Sliding, expanding, unfolding, cascading, fancy-pants hovering, animated navigational elements on web sites are the programming equivalent of pencil-twirling. Some people might say it’s cool, until they actually have to find something on the site. Then it’s just annoying and distracting.
I have an old friend who is a twirler. Mostly pencils, but I’ve seen him twirl knives, forks, plates, food, even sofa cushions. He’s the kind of guy who would walk across a college campus twirling a textbook on his knuckles. Manipulating poker chips is certainly a related skill.
I’ve always felt that twirlers and the poker chip twiddlers were sending the same message: “I’ve been doing this for a long time, and I’m good at it.” The chip shuffling may intimidate other poker players. The pencil twirling just draws the attention of the rest of the people sitting around the conference table.
Most of us are twirl challenged. I never learned to twirl. I quit trying after about age 23. I don’t play poker, so chip juggling is not a skill set for me either. (Maybe I should take up Twitter.) My observation is that these people twirl things because they can.
So, what’s my point?
Take a look at the execution of your navigational elements on your web site. Are they twirling? I mean, are they distracting, or do they convey helpful information without forcing some kind of hovering activity on my end? Are the relevant sub-nav links visible?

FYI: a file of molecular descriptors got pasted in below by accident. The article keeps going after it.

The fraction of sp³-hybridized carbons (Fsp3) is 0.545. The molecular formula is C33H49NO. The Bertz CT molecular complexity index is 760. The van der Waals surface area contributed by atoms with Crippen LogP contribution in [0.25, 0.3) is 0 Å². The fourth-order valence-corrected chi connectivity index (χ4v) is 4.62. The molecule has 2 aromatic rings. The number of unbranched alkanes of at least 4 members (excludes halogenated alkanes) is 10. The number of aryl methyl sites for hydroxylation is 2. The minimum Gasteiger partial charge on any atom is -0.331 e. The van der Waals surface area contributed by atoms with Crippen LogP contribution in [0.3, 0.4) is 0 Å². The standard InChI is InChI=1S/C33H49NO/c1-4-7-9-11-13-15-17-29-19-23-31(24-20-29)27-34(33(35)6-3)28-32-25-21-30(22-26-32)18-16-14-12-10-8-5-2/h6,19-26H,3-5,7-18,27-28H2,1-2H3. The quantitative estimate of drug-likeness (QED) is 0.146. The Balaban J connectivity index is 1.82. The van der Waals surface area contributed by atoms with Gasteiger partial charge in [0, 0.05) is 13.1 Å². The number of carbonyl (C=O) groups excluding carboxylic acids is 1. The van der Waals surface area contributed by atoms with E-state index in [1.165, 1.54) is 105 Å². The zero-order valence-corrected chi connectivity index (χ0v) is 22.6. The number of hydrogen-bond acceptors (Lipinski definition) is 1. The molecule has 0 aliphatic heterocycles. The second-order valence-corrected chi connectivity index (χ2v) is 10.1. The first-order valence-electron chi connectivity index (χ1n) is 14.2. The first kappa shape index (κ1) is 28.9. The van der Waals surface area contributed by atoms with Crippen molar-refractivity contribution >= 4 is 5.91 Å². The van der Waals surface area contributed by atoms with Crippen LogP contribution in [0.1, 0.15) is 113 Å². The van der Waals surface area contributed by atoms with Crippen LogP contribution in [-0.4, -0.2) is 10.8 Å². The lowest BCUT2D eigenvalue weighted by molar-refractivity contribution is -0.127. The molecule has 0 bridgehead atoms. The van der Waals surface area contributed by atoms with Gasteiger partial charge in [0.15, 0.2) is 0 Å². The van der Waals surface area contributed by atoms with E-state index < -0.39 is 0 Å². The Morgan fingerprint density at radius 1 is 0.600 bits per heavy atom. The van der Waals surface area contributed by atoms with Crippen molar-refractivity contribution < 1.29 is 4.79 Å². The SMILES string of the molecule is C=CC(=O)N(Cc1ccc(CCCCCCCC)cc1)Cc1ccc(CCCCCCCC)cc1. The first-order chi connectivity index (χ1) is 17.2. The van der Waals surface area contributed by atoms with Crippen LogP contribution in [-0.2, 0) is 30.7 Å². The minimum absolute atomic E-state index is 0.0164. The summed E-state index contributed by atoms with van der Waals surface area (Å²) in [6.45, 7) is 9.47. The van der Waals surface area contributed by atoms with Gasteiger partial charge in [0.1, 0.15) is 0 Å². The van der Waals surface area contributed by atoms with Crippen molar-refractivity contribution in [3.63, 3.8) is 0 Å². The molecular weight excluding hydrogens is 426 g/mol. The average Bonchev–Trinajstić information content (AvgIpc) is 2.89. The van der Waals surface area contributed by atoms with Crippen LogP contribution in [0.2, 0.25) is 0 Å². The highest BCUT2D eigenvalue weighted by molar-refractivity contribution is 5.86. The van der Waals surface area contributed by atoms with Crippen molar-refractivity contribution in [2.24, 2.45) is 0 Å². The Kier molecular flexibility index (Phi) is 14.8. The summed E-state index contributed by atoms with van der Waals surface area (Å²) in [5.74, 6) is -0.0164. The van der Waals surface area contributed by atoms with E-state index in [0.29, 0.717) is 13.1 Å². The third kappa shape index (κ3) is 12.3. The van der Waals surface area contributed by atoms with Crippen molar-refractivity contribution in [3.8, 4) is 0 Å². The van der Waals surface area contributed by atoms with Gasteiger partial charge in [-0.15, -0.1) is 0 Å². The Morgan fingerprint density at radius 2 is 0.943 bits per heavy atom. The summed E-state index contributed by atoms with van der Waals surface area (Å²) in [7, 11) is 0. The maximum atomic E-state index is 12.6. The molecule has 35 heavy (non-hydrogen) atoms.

Apple does a good job with their tab structure and grouping. Amazon even customizes the tabs if you’re signed in. It’s nice and it’s contextual. On the other end of the spectrum, here’s a site that uses some fancy stuff PLUS sound! It’s hard to read the tabs when you’re having so much fun strumming the menu like a musical instrument. It gets in the way of the visitor’s purpose.
Just because you CAN execute fancy navigational menus doesn’t mean you SHOULD.
If the purpose of your site is to get people to engage in your technology, by all means put the gadgetry front and center.
If the purpose of your site is to help people navigate a buying process, then get your pencil-twirling self out of their way and help them find the cash register instead.